Senate confirms Christopher Wray as new FBI director

WASHINGTON — The Senate voted Tuesday to confirm Christopher Wray as FBI director, nearly three months after President Trump fired former director James Comey as the FBI was investigating possible collusion between Trump's presidential campaign and Russian officials.

Senators voted 92-5 to confirm Wray, a former assistant attorney general who served under Comey, to a 10-year term. Democratic Sens. Kirsten Gillibrand of New York, Ed Markey of Massachusetts, Jeff Merkley of Oregon, Elizabeth Warren of Massachusetts, and Ron Wyden of Oregon voted "no."

Unlike most of Trump's nominees, Wray has proved to be an uncontroversial choice. The Senate Judiciary Committee voted 20-0 last month to recommend that Wray be confirmed by the full Senate.

Wray will lead the FBI at a particularly turbulent time in its history, and he promised senators during his confirmation hearing that he will remain independent in the face of any political pressure from the White House. Trump fired Comey on May 9, raising the specter of political influence in a criminal investigation.

"This is a tough time to take this tough job," said Sen. Amy Klobuchar, D-Minn., who serves on the Judiciary Committee. "Mr. Wray showed that he has the integrity, that he will follow the law, and that he believes in the independence of the FBI ... Most importantly for me, he showed the respect for the agents, he showed a respect for his predecessors — both Mr. (Robert) Mueller and Mr. Comey — he showed a respect for the law, and he understood the somber time in which he comes in to take this job."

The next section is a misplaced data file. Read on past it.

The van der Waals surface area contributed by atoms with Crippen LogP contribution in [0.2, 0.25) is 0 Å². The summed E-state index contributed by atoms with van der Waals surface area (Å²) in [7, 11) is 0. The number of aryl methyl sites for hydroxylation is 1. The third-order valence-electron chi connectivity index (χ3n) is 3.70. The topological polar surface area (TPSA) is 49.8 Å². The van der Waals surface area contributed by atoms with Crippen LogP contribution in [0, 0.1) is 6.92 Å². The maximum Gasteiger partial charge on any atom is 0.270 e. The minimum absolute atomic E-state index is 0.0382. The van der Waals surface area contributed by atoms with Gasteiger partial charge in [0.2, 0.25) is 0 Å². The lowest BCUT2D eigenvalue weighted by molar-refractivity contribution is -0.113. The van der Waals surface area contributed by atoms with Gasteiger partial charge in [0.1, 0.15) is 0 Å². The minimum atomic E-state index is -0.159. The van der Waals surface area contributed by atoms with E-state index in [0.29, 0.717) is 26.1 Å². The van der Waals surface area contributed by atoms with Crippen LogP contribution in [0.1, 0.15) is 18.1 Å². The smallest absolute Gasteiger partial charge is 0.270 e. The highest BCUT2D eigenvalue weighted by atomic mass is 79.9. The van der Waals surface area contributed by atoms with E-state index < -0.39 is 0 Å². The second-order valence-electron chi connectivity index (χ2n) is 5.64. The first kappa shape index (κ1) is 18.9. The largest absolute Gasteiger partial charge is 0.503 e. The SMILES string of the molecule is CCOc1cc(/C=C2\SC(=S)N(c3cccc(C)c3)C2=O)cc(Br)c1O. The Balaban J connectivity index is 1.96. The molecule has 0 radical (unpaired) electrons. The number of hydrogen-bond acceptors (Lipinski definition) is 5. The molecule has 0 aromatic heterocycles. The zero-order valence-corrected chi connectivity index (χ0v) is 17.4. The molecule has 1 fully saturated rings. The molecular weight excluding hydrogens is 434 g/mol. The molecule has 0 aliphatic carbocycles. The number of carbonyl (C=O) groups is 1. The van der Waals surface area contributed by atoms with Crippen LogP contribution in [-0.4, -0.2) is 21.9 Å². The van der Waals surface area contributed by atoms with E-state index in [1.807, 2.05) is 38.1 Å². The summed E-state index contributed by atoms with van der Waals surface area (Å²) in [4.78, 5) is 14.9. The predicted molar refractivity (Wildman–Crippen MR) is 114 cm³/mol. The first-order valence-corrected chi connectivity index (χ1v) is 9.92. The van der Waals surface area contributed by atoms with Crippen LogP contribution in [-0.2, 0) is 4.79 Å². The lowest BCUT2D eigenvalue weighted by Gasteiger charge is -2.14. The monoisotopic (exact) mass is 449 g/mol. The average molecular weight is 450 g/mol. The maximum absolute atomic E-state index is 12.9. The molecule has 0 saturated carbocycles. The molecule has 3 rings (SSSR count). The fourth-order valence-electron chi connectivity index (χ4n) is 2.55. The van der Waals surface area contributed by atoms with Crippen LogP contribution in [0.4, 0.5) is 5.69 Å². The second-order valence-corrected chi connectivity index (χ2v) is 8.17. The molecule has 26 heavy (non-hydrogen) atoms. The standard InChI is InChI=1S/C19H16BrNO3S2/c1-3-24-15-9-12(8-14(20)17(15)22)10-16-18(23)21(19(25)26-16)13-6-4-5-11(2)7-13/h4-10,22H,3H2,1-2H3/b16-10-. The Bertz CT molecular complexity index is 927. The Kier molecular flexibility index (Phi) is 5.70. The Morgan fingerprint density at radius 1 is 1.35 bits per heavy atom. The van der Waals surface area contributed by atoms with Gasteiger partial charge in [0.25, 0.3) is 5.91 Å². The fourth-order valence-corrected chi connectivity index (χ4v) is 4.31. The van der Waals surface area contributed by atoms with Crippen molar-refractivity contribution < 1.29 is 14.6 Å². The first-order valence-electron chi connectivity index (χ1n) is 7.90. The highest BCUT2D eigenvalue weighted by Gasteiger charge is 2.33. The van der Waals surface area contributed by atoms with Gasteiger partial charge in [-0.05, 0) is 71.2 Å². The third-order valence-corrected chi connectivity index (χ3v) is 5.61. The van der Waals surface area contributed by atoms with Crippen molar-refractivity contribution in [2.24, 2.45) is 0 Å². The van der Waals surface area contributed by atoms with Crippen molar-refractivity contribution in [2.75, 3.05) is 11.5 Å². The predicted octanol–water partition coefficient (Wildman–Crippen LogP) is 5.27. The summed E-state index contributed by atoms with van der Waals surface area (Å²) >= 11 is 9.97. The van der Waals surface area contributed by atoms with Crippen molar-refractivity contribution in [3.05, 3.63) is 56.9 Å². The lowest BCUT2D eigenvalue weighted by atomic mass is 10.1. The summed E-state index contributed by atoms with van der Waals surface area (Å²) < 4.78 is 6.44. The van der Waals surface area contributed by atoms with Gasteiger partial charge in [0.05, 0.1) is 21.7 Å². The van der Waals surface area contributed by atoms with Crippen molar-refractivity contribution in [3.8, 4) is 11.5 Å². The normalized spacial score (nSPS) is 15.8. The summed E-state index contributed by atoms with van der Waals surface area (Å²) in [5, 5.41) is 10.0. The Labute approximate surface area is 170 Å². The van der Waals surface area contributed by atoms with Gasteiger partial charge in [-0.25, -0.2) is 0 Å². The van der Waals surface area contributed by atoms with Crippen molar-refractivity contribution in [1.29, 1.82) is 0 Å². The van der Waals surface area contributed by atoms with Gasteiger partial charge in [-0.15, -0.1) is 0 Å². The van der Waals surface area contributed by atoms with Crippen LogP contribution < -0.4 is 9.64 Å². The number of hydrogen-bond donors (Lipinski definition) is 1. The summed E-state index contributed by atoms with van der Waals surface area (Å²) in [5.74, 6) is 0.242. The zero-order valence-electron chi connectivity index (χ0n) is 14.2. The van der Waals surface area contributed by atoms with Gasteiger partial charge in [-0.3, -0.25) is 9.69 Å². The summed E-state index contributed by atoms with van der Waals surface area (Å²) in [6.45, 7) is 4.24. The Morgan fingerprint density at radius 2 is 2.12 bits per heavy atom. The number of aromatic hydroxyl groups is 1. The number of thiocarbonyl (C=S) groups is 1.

Mueller, who was FBI director from 2001 to 2013, is now serving as special counsel for the Justice Department's investigation of Russian interference in the U.S. presidential election in 2016 and possible collusion between the Trump campaign and Russian officials.

Mueller was appointed by Deputy Attorney General Rod Rosenstein after Attorney General Jeff Sessions recused himself from the probe because of his own contacts with Russian officials while serving as an adviser to the Trump campaign. The president has repeatedly expressed anger at Sessions for recusing himself and said in an interview last month with The New York Times that he would not have chosen Sessions if he'd known that the former Alabama senator would step away from the investigation.

Senators of both parties said they were impressed that Wray testified that he did not consider Mueller's investigation to be "a witch hunt," as Trump has described it. Wray also vowed that he would resign rather than comply with any order from the White House to drop an investigation.

"Many members asked Mr. Wray very pointed questions about loyalty during his hearing," said Senate Judiciary Chairman Chuck Grassley, R-Iowa. "I was impressed with his plain-spoken, candid answers. And I take him at his word when he says that his 'loyalty is to the Constitution and the rule of law' and when he says that he will 'never allow the FBI's work to be driven by anything other than the facts, the law, and the impartial pursuit of justice.' "

Wray "is a professional, as non-politically affiliated as anyone can be going into the job," said Sen. Richard Blumenthal, D-Conn. He said Wray's most important job "will be to protect the special counsel investigation."

Wray graduated from Yale Law School in 1992. He served as assistant U.S. attorney for the northern district of Georgia from 1997 through 2001 before joining the Justice Department, where he led the criminal division as assistant attorney general. He worked under Comey, who was then serving as deputy attorney general.

Wray left the Justice Department in 2005 to join the law firm of King & Spalding, where he represented big companies in state and federal investigations. He also served as personal attorney to New Jersey Gov. Chris Christie in the 2013 Bridgegate scandal.

© 2017 USATODAY.COM


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